Why Good People Can't Get Jobs: The Skills Gap and What Companies Can Do About It by Peter Cappelli
128 Pages - $5.38 for Kindle version
Published in June, 2012.
According to the 2012 Campus Computing Project the three top IT institutional priorities in 2012 are:
1. Assisting Faculty Integrate IT into Instruction - 74%.
2. Providing Adequate User Support - 70%.
3. Hiring/ Retaining Qualified IT Staff -69%.
Why Good People Can't Get Jobs is therefore a timely book for academic IT leadership.
If you have led or participated in a search lately you know how difficult, time demanding, and stressful the process can be. We all complain about the challenge of finding the "right" person for our open positions. Someone who combines deep expertise with strong experience and high social intelligence. We want leaders and innovators, independent thinkers and team players. People that are fluent in technology and learning, able to move seamlessly across the various academic cultures and able to work as easily with faculty as system administrators.
These searches don't seem to be getting any easier. We all worry that the best people are not applying for our open positions.
Reading Cappelli's Why Good People Can't Get Jobs just might change your perspective on the edtech search process.
Cappelli makes a strong argument that the problem is not with the job seekers but with the people doing the hiring. Salaries not kept up with the growing demands that we have for our new employees. Companies have basically walked away from providing on-the-job training and high levels of professional development, figuring that such benefits are both expensive and risky if the employee leaves.
New hires are expected to have a range of skills on day one, where previously the expectation was that skills would be acquired over time. The result is often that positions remain unfilled during the search for the "perfect" candidate. This means that the people working in the company, division or unit need to cover the work of the unfilled position. Shrinking head counts lead to higher levels of productivity (less people doing the same or more work), but also staff stress and burnout.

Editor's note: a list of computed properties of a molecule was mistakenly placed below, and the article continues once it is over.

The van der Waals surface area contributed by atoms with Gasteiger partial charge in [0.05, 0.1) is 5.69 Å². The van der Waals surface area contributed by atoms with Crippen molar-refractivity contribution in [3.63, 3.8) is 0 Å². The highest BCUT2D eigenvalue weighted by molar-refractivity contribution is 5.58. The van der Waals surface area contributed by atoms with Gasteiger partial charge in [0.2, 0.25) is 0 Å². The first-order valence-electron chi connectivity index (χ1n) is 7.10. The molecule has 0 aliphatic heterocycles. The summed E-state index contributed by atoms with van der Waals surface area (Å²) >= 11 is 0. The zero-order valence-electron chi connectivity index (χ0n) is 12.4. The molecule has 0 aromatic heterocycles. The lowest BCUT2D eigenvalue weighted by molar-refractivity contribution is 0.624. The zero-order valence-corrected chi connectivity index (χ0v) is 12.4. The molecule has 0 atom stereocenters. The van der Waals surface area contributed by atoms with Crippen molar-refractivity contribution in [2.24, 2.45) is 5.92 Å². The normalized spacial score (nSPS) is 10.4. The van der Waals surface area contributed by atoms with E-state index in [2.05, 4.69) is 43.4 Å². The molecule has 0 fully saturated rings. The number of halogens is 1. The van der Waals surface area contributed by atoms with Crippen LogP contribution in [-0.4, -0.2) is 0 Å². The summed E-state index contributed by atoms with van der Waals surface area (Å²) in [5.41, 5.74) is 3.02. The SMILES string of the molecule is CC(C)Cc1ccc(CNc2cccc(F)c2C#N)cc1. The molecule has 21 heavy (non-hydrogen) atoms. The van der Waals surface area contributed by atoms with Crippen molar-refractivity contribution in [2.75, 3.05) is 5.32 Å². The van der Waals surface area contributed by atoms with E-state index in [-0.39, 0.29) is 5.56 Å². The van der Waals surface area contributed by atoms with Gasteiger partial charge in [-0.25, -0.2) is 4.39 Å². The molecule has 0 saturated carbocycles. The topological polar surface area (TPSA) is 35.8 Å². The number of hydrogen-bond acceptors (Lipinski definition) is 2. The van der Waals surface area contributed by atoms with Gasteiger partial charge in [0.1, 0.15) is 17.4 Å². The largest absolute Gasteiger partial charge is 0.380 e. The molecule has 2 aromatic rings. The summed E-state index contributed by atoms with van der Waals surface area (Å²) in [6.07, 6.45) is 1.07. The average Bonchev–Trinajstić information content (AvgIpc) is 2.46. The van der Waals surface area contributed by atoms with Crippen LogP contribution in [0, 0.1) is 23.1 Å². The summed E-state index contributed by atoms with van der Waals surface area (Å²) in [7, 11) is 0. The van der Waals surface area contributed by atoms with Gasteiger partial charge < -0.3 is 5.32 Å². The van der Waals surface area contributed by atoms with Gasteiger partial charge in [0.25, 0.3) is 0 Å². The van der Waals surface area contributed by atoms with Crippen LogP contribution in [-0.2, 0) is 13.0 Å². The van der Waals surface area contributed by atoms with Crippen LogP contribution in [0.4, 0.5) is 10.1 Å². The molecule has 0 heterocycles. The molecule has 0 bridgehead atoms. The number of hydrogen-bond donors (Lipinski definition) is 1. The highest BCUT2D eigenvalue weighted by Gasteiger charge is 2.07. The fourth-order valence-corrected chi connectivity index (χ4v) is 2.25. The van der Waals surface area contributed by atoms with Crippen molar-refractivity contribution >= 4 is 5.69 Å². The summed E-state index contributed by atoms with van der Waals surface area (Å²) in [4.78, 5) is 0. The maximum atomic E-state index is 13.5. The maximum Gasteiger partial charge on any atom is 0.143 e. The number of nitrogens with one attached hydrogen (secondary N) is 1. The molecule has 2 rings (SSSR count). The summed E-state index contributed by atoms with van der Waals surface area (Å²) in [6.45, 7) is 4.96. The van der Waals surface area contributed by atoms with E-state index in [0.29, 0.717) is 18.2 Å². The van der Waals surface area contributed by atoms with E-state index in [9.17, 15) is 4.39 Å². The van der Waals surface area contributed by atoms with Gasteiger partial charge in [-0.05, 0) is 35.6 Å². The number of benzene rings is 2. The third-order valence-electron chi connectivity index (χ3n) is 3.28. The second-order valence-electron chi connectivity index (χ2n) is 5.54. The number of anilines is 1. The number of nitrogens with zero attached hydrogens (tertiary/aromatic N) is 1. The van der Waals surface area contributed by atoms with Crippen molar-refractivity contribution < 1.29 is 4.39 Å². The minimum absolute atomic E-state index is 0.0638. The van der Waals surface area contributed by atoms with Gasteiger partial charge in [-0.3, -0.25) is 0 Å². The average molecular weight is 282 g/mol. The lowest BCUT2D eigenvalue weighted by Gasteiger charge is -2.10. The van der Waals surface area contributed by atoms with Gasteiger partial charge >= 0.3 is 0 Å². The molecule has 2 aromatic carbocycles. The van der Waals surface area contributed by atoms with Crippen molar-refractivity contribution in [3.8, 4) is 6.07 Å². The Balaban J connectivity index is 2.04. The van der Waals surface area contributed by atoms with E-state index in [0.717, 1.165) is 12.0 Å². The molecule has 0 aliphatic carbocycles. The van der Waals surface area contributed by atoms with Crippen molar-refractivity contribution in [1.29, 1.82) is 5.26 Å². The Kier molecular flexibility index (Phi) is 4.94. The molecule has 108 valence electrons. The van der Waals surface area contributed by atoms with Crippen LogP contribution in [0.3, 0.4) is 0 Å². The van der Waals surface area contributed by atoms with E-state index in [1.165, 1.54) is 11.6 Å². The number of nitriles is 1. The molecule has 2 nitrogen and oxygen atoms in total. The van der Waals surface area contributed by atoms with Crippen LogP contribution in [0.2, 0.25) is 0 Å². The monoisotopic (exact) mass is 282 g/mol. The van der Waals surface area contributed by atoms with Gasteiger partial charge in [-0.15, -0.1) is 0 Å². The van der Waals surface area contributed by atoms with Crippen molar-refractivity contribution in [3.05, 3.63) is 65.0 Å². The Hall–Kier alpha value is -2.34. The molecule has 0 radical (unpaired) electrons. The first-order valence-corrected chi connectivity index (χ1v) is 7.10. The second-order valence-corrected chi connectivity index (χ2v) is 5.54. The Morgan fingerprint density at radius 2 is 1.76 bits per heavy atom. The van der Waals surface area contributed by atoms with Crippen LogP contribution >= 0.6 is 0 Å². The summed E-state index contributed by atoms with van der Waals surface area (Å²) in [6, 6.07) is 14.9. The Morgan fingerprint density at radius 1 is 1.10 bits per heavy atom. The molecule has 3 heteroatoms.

Cappelli does not have many positive things to say about corporate human resource departments. While he recognizes that HR is staffed by dedicated and caring professionals, he laments that HR departments have been stripped down and cutback to a size that makes it difficult for them to work proactively on both hiring and retention. HR is given little mandate to quantify the revenues lost by not filling a position, and will often be blamed if a hire does not work out. Less money spent on staff means a better looking bottom line, even if inadequate staffing means that companies (or universities) will not be able to grow or innovate.
Cappelli's focus is on corporate America, but I found plenty of wisdom that we can take back to campus. We don't have the problem of overcoming computer screening errors and biases for resumes, as we (at least in my experience) don't rely on this technology to screen applicants (do you?).
But we have also raised the bar of requiring immediate productivity and a huge range of skills and aptitudes amongst our new hires. How many early career or career switching people in educational technology do we bring in, and then commit to investing resources in long-term training? Do we spend too much time looking for the "perfect candidate" rather than devote some of these resources towards training, mentoring and professional development?
I highly recommend Why Good People Can't Get Jobs (it is a quick read) for anyone on campus involved in hiring.
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